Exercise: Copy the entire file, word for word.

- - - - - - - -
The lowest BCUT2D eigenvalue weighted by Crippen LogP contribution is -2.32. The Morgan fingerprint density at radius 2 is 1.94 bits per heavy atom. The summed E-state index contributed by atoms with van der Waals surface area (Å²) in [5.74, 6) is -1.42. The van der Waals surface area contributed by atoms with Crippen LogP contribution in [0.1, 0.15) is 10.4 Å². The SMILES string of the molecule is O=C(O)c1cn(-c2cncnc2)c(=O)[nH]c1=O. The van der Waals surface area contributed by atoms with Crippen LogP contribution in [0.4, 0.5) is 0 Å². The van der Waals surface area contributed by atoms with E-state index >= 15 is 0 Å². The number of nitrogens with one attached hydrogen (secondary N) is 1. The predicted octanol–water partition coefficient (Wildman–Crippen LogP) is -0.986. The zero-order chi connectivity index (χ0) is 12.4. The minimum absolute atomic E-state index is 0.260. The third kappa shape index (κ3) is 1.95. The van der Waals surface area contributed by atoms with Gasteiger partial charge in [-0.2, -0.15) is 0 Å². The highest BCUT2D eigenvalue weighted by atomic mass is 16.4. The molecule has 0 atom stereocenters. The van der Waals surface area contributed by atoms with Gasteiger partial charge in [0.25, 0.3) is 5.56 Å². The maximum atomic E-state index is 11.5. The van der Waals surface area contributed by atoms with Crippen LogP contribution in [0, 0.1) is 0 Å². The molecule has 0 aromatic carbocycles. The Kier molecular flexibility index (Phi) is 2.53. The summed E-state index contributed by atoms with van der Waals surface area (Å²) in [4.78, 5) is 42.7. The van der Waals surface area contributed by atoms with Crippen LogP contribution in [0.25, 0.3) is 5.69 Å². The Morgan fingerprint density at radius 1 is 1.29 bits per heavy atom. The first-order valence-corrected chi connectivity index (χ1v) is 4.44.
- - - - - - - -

The lowest BCUT2D eigenvalue weighted by Crippen LogP contribution is -2.32. The Morgan fingerprint density at radius 2 is 1.94 bits per heavy atom. The summed E-state index contributed by atoms with van der Waals surface area (Å²) in [5.74, 6) is -1.42. The van der Waals surface area contributed by atoms with Crippen LogP contribution in [0.1, 0.15) is 10.4 Å². The SMILES string of the molecule is O=C(O)c1cn(-c2cncnc2)c(=O)[nH]c1=O. The van der Waals surface area contributed by atoms with Crippen LogP contribution in [0.4, 0.5) is 0 Å². The van der Waals surface area contributed by atoms with E-state index >= 15 is 0 Å². The number of nitrogens with one attached hydrogen (secondary N) is 1. The predicted octanol–water partition coefficient (Wildman–Crippen LogP) is -0.986. The zero-order chi connectivity index (χ0) is 12.4. The minimum absolute atomic E-state index is 0.260. The third kappa shape index (κ3) is 1.95. The van der Waals surface area contributed by atoms with Gasteiger partial charge in [-0.2, -0.15) is 0 Å². The highest BCUT2D eigenvalue weighted by atomic mass is 16.4. The molecule has 0 atom stereocenters. The van der Waals surface area contributed by atoms with Gasteiger partial charge in [0.25, 0.3) is 5.56 Å². The maximum atomic E-state index is 11.5. The van der Waals surface area contributed by atoms with Crippen LogP contribution in [0, 0.1) is 0 Å². The molecule has 0 aromatic carbocycles. The Kier molecular flexibility index (Phi) is 2.53. The summed E-state index contributed by atoms with van der Waals surface area (Å²) in [4.78, 5) is 42.7. The van der Waals surface area contributed by atoms with Crippen LogP contribution in [0.25, 0.3) is 5.69 Å². The Morgan fingerprint density at radius 1 is 1.29 bits per heavy atom. The first-order valence-corrected chi connectivity index (χ1v) is 4.44.